5 Office Injuries to Look Out For

  • Published Apr 11, 2019

5 Office Injuries to Look Out For

As a small business owner, taking a proactive look at office safety is one of the most important things you can do to protect your business. Let’s face it, accidents do happen, and unsafe working conditions can lurk anywhere. While construction sites and factory floors with heavy machinery pose obvious threats, office spaces have their own set of safety issues that need to be addressed too.

Even though injuries in an office setting might not seem as dramatic, they can be every bit as costly for employers. That’s why it’s imperative for small businesses to develop and apply safety related strategies to protect their employees and defend against potentially damaging costs.

Here are the top five causes of office injuries and what you can do to avoid them:

Slips and falls are not only the most common office accidents, but they are also responsible for causing the most disabling injuries. According to the Centers for Disease Control and Prevention, fall injuries create a considerable financial burden as well.  For example, estimates for workers’ compensation and medical cost payouts associated with occupational fall incidents in 2015 total $50 billion. The good news is you can prevent most falls by making sure that your employees follow a few simple rules: close drawers when not in use, report loose carpeting, clean spills up promptly, keep walkways and aisles free of clutter, and use a stepladder—not a chair—if you need to reach something overhead. Check out our article “Prevent Trips and Falls” for more information!

Lifting and carrying loads can lead to injuries if not done properly. Before lifting, make sure that the load is not too much for your neck and back to lift safely. To lift safely, use your legs and not your back; keep your back in a straight position, take a balanced stance, and never twist when lifting. Stretch out beforehand- your body will thank you!

Fires can be devastating, and fire prevention needs to be addressed regularly. The average office contains more fire hazards than most managers realize. Workplaces are filled with combustible materials that if accidentally ignited could hurt your employees and destroy valuable documents and equipment.Office managers should conduct routine inspections to identify fire hazards and minimize them. Employee training is also critical. Make sure your team knows where the emergency exits are in your building and conduct regular fire drills with employees. Also, instruct some of your employees in the basic use of fire extinguishers and advise them of extinguisher locations in the office. If a fire emergency happens, these simple steps could save lives.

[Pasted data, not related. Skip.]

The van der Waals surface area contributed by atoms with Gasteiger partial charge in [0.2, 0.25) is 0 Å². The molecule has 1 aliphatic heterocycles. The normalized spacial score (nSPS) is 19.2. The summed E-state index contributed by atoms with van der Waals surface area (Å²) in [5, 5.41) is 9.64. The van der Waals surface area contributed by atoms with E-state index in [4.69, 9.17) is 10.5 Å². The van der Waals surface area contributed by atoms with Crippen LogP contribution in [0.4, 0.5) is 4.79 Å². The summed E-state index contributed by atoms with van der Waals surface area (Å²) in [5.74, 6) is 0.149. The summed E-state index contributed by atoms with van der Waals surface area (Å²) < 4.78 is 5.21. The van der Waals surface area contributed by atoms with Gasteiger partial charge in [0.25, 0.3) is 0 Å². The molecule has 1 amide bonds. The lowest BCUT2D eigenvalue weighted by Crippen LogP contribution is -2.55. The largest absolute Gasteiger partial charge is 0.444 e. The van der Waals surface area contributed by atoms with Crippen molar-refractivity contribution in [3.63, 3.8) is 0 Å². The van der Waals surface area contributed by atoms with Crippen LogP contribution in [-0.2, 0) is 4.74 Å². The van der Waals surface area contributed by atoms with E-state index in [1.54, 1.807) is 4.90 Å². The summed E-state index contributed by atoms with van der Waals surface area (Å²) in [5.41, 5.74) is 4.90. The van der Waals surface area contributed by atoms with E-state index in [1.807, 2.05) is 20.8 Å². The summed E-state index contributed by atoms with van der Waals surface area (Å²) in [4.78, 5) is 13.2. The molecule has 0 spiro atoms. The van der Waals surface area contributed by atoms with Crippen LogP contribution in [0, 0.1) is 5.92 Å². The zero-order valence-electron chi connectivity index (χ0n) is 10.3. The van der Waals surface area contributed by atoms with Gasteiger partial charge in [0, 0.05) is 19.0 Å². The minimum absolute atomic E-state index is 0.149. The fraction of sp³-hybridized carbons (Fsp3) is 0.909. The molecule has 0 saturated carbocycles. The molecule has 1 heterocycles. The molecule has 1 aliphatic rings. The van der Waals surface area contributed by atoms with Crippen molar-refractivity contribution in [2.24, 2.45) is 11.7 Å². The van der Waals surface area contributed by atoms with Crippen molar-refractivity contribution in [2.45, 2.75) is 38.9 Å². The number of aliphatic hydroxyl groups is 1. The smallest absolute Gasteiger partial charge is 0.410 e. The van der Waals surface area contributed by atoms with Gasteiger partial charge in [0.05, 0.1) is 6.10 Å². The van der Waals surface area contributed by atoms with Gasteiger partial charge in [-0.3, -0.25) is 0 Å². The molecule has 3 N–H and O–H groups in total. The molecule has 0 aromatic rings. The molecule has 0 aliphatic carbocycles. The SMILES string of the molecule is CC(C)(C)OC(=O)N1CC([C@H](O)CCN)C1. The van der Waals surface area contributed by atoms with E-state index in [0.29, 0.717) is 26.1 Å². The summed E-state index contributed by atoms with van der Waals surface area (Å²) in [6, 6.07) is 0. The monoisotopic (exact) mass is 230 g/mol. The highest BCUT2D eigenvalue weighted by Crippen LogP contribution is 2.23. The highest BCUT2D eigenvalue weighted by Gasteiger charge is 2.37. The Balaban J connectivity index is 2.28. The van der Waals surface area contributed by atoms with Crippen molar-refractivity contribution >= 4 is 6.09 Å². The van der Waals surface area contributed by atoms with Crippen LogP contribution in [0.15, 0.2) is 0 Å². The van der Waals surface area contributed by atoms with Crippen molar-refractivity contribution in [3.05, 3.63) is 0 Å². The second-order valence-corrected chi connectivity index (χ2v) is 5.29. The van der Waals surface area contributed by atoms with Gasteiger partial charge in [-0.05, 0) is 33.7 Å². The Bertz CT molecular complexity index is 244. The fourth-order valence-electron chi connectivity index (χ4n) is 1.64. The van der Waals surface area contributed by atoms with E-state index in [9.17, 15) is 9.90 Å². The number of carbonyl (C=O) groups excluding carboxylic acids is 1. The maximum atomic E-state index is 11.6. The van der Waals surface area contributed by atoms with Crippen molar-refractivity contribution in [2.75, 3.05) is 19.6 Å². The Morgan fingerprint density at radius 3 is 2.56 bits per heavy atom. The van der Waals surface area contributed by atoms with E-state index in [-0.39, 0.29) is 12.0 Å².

Poor lighting and computer screens can lead to eye strain and be a major source of vision-related problems and complaints. Placing monitors below eye level, and about two feet away from employees’ faces, can reduce eyestrain and glare. Following OSHA’s guidelines, encourage employees to take 10 minutes away from their screen for every hour spent in front of it. This is a quick and easy way to mitigate this issue.

Bad ergonomics and poorly fitted workstations can be a source of physical stress for your employees, and can even lead to injury. According to the Bureau of Labor Statistics in 2013, Musculoskeletal Disorders cases (including Carpal tunnel syndrome, tendonitis and rotator cuff injuries) accounted for 33% of all worker injury and illness cases. For office workers, having a workstation optimized to one’s height and posture is one of the easiest ways to avoid an ergonomic related injury. That means your chair must support your back and be adjusted so that your feet are flat on the floor. Raise or lower the computer screen based on your height, and keep your wrists at a comfortable angle when typing or using a mouse.

Re that Cerity is here to help you reduce risk and protect your business and your employees by getting you the workers’ comp insurance you need. Just like that™.

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The information provided is intended to provide a general overview. This information is not legal advice and should not be relied on as such. Cerity® makes no warranties for the accuracy, adequacy, or completeness of the information provided, and will not be responsible for any actions taken based on the information contained herein. If you have legal questions or need legal advice, please consult an attorney.